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Stem cell symposium to address brain, nervous system

April 4, 2012 By David Tenenbaum

Scientific leaders in the use of stem cells to solve scientific and medical problems will gather Wednesday, April 11 at the BioPharmaceutical Technology Center Institute in Fitchburg, just south of Madison.

The seventh annual Wisconsin Stem Cell Symposium – “Neural Stem Cells: Generation and Regeneration” — will focus on the mechanisms of neural development, modeling neural disorders, and harnessing the potential of neural regeneration.

Thirteen years after the isolation of human embryonic stem cells, scientists continue to explore them, and the related induced pluripotent stem cells (iPS cells), for medicine and basic research.

The symposium will focus on a key potential for stem cells — studying, even repairing, the brain and other parts of the nervous system. Topics include:

  • What are the key mechanisms that underlie neural development?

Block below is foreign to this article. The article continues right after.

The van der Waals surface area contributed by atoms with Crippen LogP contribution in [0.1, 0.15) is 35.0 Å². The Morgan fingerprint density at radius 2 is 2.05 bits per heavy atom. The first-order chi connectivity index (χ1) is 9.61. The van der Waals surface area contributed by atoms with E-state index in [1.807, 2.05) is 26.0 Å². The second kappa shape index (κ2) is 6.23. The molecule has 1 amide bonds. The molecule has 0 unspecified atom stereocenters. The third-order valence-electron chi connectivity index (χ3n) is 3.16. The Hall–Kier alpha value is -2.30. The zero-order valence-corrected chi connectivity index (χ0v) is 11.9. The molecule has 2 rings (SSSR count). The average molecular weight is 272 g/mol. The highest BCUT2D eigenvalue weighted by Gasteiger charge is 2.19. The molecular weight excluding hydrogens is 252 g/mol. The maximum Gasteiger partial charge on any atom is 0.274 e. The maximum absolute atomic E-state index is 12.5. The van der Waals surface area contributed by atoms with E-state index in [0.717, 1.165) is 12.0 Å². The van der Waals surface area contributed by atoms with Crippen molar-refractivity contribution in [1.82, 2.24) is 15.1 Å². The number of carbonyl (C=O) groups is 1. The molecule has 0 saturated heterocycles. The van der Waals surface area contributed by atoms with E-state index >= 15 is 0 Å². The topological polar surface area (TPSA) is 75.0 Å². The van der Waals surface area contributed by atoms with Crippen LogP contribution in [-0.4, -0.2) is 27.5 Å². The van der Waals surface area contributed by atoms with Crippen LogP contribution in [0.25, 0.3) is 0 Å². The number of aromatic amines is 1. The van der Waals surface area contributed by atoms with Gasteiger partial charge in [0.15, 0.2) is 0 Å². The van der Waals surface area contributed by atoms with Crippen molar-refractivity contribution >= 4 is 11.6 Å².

• How are stem cells being used to model development and disease?
  • How can we manipulate the “niche” in which neural stem cells grow to influence their development?

The meeting will attract some major names in stem-cell biology, including:

  • Rudolf Jaenisch (Massachusetts Institute of Technology) will discuss new methods for reprogramming stem cells;
  • David Gamm (assistant professor of ophthalmology and visual sciences, UW–Madison School of Medicine and Public Health) will focus on using iPS cells to model human retinal disease;
  • Yoshiki Sasai (RIKEN Center for Developmental Biology, Japan) will discuss molecular and cellular mechanisms that control neural differentiation and 3-D structure in pluripotent cells; and
  • Xinyu Zhao (visiting associate professor of neuroscience at UW–Madison) will describe how RNA controls the development of stem cells into neural structures.

Other UW–Madison participants include: Anita Bhattacharyya, senior scientist at the Waisman Center; Su-Chun Zhang, professor of neuroscience and neurology; Qiang Chang, assistant professor of genetics and neurology; and Ian Duncan, professor of medical science, School of Veterinary Medicine.

The symposium is co-sponsored by the University of Wisconsin Stem Cell Regenerative Medicine Center and the BioPharmaceutical Technology Center Institute. PeproTech and Promega Corporation are serving as Platinum Sponsors.

BTC Institute provides educational opportunities to support scientific understanding and contribute to the continued success of the biotechnology industry.